Avoiding Summer Health Hazards
Fun in the sun comes with its risks, but fortunately they’re relatively easy to avoid if you follow some simple steps. Whether you’re in extreme heat, or cooling down in water, or having a nice summer meal, just be aware of the potential dangers and make sure you’re prepared to deal with them.
Staying Safe in the Heat
Summer heat, wherever you are, comes with numerous risks that aren’t even directly related to how much you might burn in the sun. Excess heat can put you at risk of heat exhaustion or – worse – heatstroke (which requires medical attention). The smart way to stay safe in the heat is to reserve your activities for the morning or the evening, when the heat is at its lowest. Don’t wear tight clothes that hold in the heat.
Staying Safe in the Sun
You know the rule – put on sunscreen before you go into the sun. Sunburn increases your risk of skin cancer, and can be incredibly painful. Avoiding direct exposure is always best – you should especially never take naps in the sun. Use proper sunscreen – even on cloudy days – to avoid getting burned during your summer excursions.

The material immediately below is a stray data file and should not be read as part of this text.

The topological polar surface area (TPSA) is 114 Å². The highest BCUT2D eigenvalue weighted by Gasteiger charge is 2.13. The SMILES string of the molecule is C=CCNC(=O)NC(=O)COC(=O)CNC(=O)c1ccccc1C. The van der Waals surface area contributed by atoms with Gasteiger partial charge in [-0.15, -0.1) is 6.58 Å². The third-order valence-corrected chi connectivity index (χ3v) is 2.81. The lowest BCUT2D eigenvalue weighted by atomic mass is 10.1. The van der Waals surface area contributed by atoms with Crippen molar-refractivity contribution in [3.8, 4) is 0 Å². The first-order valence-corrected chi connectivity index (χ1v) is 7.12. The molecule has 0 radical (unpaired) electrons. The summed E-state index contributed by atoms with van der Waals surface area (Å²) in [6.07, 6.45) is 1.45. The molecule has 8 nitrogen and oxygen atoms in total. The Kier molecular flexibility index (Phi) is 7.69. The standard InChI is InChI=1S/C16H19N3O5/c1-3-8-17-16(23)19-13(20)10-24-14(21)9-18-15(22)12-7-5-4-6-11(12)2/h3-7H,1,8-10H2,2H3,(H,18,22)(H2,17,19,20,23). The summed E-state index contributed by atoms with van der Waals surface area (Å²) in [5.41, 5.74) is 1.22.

Staying Safe in Water
Water can cool you down and be a lot of fun, but depending on where and when you swim, you can be at risk of drowning. Even pools carry their own risks, so make sure wherever you swim that a lifeguard is always present. Pay attention to the water and weather conditions to avoid tides or other things that might pull you out into the ocean. Keep children supervised in the water, and always avoid drinking before swimming.
Too little water is always a concern, but especially on days where it's hot out, you need to be aware of how much the sun can dry you out. Dehydration, it should be noted, isn’t always just “feeling a little thirsty.” Dehydration is dangerous, and can come with fatigue, dizziness, or confusion. If your urine is too dark it might also indicate dehydration. Always keep a bottle of water handy for each person, and make sure your snacks are also water-heavy, like strawberries, watermelon, cucumbers and tomatoes.
Warm weather can really mess up a picnic, especially if you leave perishable food out in the hot sun. To avoid food poisoning, keep your perishables packed in ice, rather than just leaving them out. When grilling your food, it’s also good to use a meat thermometer to make sure meat has been cooked to a proper internal temperature. Most affected by heat are dairy products and meat, which can quickly develop bacteria which will make them no longer safe to eat, at risk of food poisoning.
The key to having a safe summer is simple preparation and taking everything in moderation. Summer can often be about excess, so scaling back or being extra-prepared are your two best options for enjoying yourself and not finding yourself needing medical attention.